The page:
Cannabinoid Receptor Agonist May be Beneficial for RA
This next piece is highly unusual…
Cannabinoid Receptor Agonist May be Beneficial for Rheumatoid Arthritis
Rachel Lutz writing for HCP live reported a treatment that targets the CB2 cannabinoid receptor may be an effective treatment for rheumatoid arthritis and synovitis, according to research published in BMC Musculoskeletal Disorders.
A collaborative team of researchers from the United Kingdom investigated cannabinoid receptor isoform CB2 as a target for treatment for rheumatoid arthritis while reviewing current treatments available to patients. Anti-inflammatory effects were detected and might work together with existing therapies.
Comment: Far out!
Lower risk for heart failure with this group of drugs… next
TNF inhibitors lower risk of heart failure
Mary Jo Dales writing in Rheumatology News reported on a study from the University of Manchester and presented at the American College of Rheumatology meeting in Boston. The researchers compared two groups of patients; those on TNF inhibitors and those on traditional disease modifying anti-rheumatic drugs. They found the anti TNF group had a statistically significant lower risk of heart failure. The scientists surmised this was due to the profound reduction in inflammation in the anti-TNF group.
Comment: Encouraging news I believe.
An Arthritis Drug For Sciatica?
Injection could ease the agony associated with a slipped disc
Roger Dobson writing for the Daily Mail reported doctors are using a type of arthritis drug, adalimumab- also known as Humira- to treat sciatica – the pain associated with a slipped disc. The drug seeks out and ‘silences’ compounds involved in inflammation – and early trials show that it can banish pain completely.
Studies suggest that people with sciatica also have high levels of TNF, which contributes to the pain of the condition.
In one study of 49 sciatica patients at the Royal Adelaide Hospital in Australia, around half of the patients who received a similar drug to block TNF had a 100 per cent reduction in leg pain, compared with a placebo.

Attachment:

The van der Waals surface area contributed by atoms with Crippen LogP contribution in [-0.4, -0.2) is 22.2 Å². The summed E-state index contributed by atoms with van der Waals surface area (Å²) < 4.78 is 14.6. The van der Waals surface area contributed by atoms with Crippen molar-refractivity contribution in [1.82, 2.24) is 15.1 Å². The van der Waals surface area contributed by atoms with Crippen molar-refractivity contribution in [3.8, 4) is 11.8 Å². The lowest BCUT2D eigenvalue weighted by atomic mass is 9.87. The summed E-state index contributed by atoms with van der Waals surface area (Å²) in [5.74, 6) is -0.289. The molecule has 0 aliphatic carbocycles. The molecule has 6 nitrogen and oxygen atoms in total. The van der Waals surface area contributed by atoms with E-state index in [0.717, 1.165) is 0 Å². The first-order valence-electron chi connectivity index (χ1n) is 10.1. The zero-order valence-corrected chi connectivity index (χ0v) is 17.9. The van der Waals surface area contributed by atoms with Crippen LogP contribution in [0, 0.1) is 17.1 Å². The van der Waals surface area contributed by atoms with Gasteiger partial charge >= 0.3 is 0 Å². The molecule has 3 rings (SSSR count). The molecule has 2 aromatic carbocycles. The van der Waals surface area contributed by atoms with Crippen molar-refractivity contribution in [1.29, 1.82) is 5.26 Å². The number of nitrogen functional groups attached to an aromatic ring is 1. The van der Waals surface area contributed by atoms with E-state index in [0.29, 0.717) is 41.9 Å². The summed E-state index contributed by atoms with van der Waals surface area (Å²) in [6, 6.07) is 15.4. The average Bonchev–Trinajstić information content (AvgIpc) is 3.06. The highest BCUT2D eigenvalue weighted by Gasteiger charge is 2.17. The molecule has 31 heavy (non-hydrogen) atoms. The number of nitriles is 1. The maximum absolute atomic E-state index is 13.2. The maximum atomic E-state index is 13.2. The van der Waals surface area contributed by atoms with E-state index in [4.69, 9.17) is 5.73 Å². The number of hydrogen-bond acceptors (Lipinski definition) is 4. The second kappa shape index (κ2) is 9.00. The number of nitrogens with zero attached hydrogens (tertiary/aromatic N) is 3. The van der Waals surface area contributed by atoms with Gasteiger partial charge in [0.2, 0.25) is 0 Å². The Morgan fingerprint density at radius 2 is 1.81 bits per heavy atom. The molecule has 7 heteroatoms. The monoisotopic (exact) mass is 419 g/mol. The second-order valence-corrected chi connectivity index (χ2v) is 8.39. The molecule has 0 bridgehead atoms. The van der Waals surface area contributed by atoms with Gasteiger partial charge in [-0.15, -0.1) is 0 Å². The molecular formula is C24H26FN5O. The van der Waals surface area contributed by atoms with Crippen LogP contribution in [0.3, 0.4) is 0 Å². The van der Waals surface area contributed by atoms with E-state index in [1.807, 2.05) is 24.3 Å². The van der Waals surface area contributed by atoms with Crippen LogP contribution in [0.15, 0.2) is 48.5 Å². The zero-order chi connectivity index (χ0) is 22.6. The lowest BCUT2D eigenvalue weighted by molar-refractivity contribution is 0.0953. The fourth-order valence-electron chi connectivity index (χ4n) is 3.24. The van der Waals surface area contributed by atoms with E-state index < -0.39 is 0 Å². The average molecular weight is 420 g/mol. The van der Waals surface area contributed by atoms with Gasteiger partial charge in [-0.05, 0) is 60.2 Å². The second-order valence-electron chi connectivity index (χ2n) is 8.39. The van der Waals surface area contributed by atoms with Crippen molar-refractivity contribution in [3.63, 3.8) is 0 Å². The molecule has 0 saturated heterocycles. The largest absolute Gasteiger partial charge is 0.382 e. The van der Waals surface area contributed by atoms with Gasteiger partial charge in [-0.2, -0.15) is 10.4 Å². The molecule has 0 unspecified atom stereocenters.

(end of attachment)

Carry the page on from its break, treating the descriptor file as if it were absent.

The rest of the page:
Comment: Interesting. Hope this research pans out.
Fat… how does that help your knees? Next
Fat-derived stem cells effective for osteoarthritis
Recent advances in tissue engineering have pointed towards the fact that adipose tissue may be a richer source of adult stem cells than other sources. In addition, they have a mixed population of multipotent and regenerative cells that may be more effective from a tissue repair point of view. These cells have been shown to modulate inflammation, increase the formation of blood vessels, and repair connective tissue. A recent Korean study demonstrated cartilage repair using second look arthroscopy at two years following adipose stem cell treatment.
Comment: Adipose derived stem cells are intriguing. I know my female patients are interested since a liposuction is required to harvest enough fat for stem cell procedures.
An epidemic that will break the bank… next
$87 Billion Dollars For Total Knee Replacements by 2030?
Reported in Blood Cure… We have an epidemic of knee arthritis in the United States with over 10 million affected Americans. Many treatments are prescribed with variable efficacy for this common problem. When all else fails, knee replacement is often recommended. This procedure is overall highly successful but also expensive.
In 2009, the CDC reported the estimated costs of knee replacement in the US to be $28.5 billion dollars. Published reports suggest there will be a need for almost 3.5 million knee replacements in the United States by 2030. At a conservative total cost of $25,000 per surgery, that translates into $87 billion dollars. So, the projections suggest the costs will triple over the next 15 years.
That is $87 Billion Dollars just in the United States to treat end-stage knee arthritis. That is just the cost of knee replacements. It does not include other surgical or non-operative costs. It also doesn’t include treatment of other potentially arthritic joints such as the hip or shoulder.
Comment: Obviously there is the need to find a better solution. Biotherapies such as stem cells are the areas where we need more progress.